Ronnell Doughty stands in front of the house that he lived in… (Lloyd Fox, Baltimore Sun )
Justice has eluded Ronnell Doughty, perhaps even failed him.
Hospitalized as a toddler with serious lead poisoning, he's never learned to read well, dropped out of school and has a hard time controlling his temper — tragic but all-too-common outcomes of this urban health scourge.
But Doughty, now 21, has been repeatedly denied a shot at compensation for the lasting injury done him two decades ago. His family says in court papers that two lawyers mishandled the lawsuit on his behalf against the landlords of the East Baltimore rowhouse where he allegedly ingested toxic lead from flaking paint. Both lawyers were subsequently disbarred for other reasons, according to court records.
Now a new lawyer is trying against long legal odds to reopen his case, 14 years after it was thrown out without ever going to trial. Alan J. Mensh recently argued before a state appeals court that Doughty deserves his day in court because of fraud perpetrated by the family's second lawyer — they say he lied about the case's outcome — and because the judge and court personnel failed to act on indications that something was amiss.
"Equity screams out in this case," Mensh said in oral arguments before the Maryland Court of Special Appeals.
But a Baltimore Circuit Court judge already has refused to reopen the long-closed case, despite agreeing that a "great injustice" has been done to Doughty. And a recording of the recent appellate hearing in Annapolis indicates at least two of the three judges who heard the arguments there were also skeptical, if sympathetic.
"We have a little bit of an uphill battle," Mensh said in an interview.
The family's lawsuit was thrown out in 1997, court records show, after their lawyer at the time, Anthony K. Waters, failed to respond to a motion by the defendants to dismiss the case. And he showed up late for a hearing on the motion, after the judge had already granted it.
But Waters apparently didn't tell the family the case had been thrown out. Elva White, Doughty's grandmother and legal guardian, said in an affidavit that Waters told her the case had been settled, but the youth wouldn't see any money until he turned 18. White said she didn't learn the truth until a couple of years ago, after she asked Mensh to find out what happened to the settlement.
"It's unfair and unjust," White, now 57, said in an interview at Mensh's office. "I did what I was supposed to do as far as getting legal counsel."
Dennis C. Whelley, the lawyer for Benjamin and Karen Kirson, the Montgomery County couple that owned the house at 943 Montpelier St. where Doughty's family claimed he was lead-poisoned, declined to discuss the case.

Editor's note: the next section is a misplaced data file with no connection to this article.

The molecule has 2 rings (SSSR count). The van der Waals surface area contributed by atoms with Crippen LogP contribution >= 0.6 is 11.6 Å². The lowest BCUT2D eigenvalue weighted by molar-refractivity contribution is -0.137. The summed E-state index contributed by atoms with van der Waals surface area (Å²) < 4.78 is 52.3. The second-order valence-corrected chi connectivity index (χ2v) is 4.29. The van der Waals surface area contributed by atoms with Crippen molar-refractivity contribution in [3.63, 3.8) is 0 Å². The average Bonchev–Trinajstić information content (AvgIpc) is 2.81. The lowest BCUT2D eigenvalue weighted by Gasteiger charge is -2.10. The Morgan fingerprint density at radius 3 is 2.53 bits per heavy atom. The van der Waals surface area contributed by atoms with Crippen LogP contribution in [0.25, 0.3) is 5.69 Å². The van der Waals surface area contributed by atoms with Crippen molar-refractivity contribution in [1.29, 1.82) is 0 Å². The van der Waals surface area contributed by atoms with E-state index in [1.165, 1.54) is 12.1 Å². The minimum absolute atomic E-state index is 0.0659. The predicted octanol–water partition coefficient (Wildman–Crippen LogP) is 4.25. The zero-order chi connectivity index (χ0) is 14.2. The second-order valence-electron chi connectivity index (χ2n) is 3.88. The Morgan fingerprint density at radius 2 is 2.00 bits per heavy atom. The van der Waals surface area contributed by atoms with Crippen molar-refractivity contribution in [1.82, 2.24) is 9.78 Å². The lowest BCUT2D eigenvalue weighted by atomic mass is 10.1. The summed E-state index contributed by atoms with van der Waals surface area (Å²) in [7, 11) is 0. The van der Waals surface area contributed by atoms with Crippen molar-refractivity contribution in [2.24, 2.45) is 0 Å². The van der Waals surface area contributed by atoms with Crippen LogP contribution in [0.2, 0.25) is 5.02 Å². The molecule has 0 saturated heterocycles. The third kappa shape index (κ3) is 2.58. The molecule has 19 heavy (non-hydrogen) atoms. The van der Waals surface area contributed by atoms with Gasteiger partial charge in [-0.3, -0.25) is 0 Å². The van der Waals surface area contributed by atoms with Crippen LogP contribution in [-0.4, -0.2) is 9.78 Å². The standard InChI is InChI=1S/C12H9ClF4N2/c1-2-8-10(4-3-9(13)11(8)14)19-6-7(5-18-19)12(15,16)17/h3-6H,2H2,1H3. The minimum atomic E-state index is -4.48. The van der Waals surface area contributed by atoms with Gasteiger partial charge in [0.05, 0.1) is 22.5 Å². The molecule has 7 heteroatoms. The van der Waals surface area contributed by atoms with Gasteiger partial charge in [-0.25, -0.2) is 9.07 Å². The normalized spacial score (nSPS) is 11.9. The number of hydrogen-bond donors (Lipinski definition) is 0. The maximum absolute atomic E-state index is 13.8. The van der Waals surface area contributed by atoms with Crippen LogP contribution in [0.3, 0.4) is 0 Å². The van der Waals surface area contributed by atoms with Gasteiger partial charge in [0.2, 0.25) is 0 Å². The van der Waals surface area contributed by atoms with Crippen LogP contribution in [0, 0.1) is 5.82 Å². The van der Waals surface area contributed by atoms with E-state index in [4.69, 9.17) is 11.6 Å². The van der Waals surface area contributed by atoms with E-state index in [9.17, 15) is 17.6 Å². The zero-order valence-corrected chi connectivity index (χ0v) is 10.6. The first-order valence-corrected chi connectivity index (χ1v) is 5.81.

During the recent hearing, Whelley agreed that the circumstances involving the Doughtys' lawyers were troubling. But he argued that his clients had followed the rules in seeking to have the suit dismissed, and there was no legal basis for reinstating it.
"There was nothing done by our side," Whelley said.
Ronnell Doughty was just a year old when a blood test revealed he had an alarmingly high level of lead in his system — nearly five times the "level of concern" set by the U.S. Centers for Disease Control and Prevention. The toddler was hospitalized and underwent a series of painful injections and other treatments at the Kennedy Institute for Handicapped Children, now Kennedy Krieger. His case was featured in a 1991 series in The Evening Sun about Baltimore's stubborn epidemic of childhood lead poisoning. According to White, then-Mayor Kurt L. Schmoke visited her grandson in the hospital after the publicity.
Lead is a powerful neurotoxin, and ingesting even small amounts can impair developing young brains and nervous systems, affecting a child's ability to learn and control his or her behavior.
Doctors didn't see any problems with Doughty at first, but medical records in the court file show that seven years later when he returned for another evaluation they found him "extremely jittery" and reading with "extreme difficulty." His grandmother told them he was constantly disruptive in school and had been suspended multiple times. The doctor diagnosed him with "global learning disability" and recommended giving him a stimulant medication to help him focus.
In the meantime, the family had filed suit in 1992 against the Kirsons on Doughty's behalf. The family's first lawyer was Joseph H. Thomas Jr., who White said had represented her in another matter. Thomas filed one motion for discovery of evidence in three years, while the landlords' lawyer filed 11, according to court records.
In early 1997, Thomas notified White by letter that he had been suspended from law practice. He turned her grandson's case over to Waters. According to court records, Waters assured White he had handled lead-poisoning cases before.